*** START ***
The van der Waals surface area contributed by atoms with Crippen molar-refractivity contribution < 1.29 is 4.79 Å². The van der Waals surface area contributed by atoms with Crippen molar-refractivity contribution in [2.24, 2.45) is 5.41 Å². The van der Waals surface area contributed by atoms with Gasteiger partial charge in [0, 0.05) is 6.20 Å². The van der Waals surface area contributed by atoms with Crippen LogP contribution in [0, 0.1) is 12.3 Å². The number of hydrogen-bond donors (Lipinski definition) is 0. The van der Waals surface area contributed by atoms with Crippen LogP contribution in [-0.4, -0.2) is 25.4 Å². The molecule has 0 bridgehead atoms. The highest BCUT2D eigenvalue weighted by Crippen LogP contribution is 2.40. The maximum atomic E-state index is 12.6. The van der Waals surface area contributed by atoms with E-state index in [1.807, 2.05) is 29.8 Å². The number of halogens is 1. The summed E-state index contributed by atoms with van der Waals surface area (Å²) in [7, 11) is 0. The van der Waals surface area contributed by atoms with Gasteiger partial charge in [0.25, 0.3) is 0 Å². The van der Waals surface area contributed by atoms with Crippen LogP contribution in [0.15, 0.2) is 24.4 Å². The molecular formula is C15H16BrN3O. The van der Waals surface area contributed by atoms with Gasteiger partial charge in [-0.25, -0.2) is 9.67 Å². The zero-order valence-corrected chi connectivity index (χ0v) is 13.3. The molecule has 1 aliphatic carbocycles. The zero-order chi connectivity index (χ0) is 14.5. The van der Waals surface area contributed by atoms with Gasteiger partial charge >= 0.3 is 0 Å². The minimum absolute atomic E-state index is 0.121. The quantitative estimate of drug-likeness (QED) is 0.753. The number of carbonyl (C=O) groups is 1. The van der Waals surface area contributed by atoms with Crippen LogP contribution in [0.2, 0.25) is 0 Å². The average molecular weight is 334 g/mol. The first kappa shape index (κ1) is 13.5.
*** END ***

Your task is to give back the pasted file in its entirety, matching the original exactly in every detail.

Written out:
The van der Waals surface area contributed by atoms with Crippen molar-refractivity contribution < 1.29 is 4.79 Å². The van der Waals surface area contributed by atoms with Crippen molar-refractivity contribution in [2.24, 2.45) is 5.41 Å². The van der Waals surface area contributed by atoms with Gasteiger partial charge in [0, 0.05) is 6.20 Å². The van der Waals surface area contributed by atoms with Crippen LogP contribution in [0, 0.1) is 12.3 Å². The number of hydrogen-bond donors (Lipinski definition) is 0. The van der Waals surface area contributed by atoms with Crippen LogP contribution in [-0.4, -0.2) is 25.4 Å². The molecule has 0 bridgehead atoms. The highest BCUT2D eigenvalue weighted by Crippen LogP contribution is 2.40. The maximum atomic E-state index is 12.6. The van der Waals surface area contributed by atoms with E-state index in [1.807, 2.05) is 29.8 Å². The number of halogens is 1. The summed E-state index contributed by atoms with van der Waals surface area (Å²) in [7, 11) is 0. The van der Waals surface area contributed by atoms with Gasteiger partial charge in [0.25, 0.3) is 0 Å². The van der Waals surface area contributed by atoms with Crippen LogP contribution in [0.15, 0.2) is 24.4 Å². The molecular formula is C15H16BrN3O. The van der Waals surface area contributed by atoms with Gasteiger partial charge in [-0.25, -0.2) is 9.67 Å². The zero-order valence-corrected chi connectivity index (χ0v) is 13.3. The molecule has 1 aliphatic carbocycles. The zero-order chi connectivity index (χ0) is 14.5. The van der Waals surface area contributed by atoms with Gasteiger partial charge >= 0.3 is 0 Å². The minimum absolute atomic E-state index is 0.121. The quantitative estimate of drug-likeness (QED) is 0.753. The number of carbonyl (C=O) groups is 1. The van der Waals surface area contributed by atoms with Crippen LogP contribution in [0.2, 0.25) is 0 Å². The average molecular weight is 334 g/mol. The first kappa shape index (κ1) is 13.5.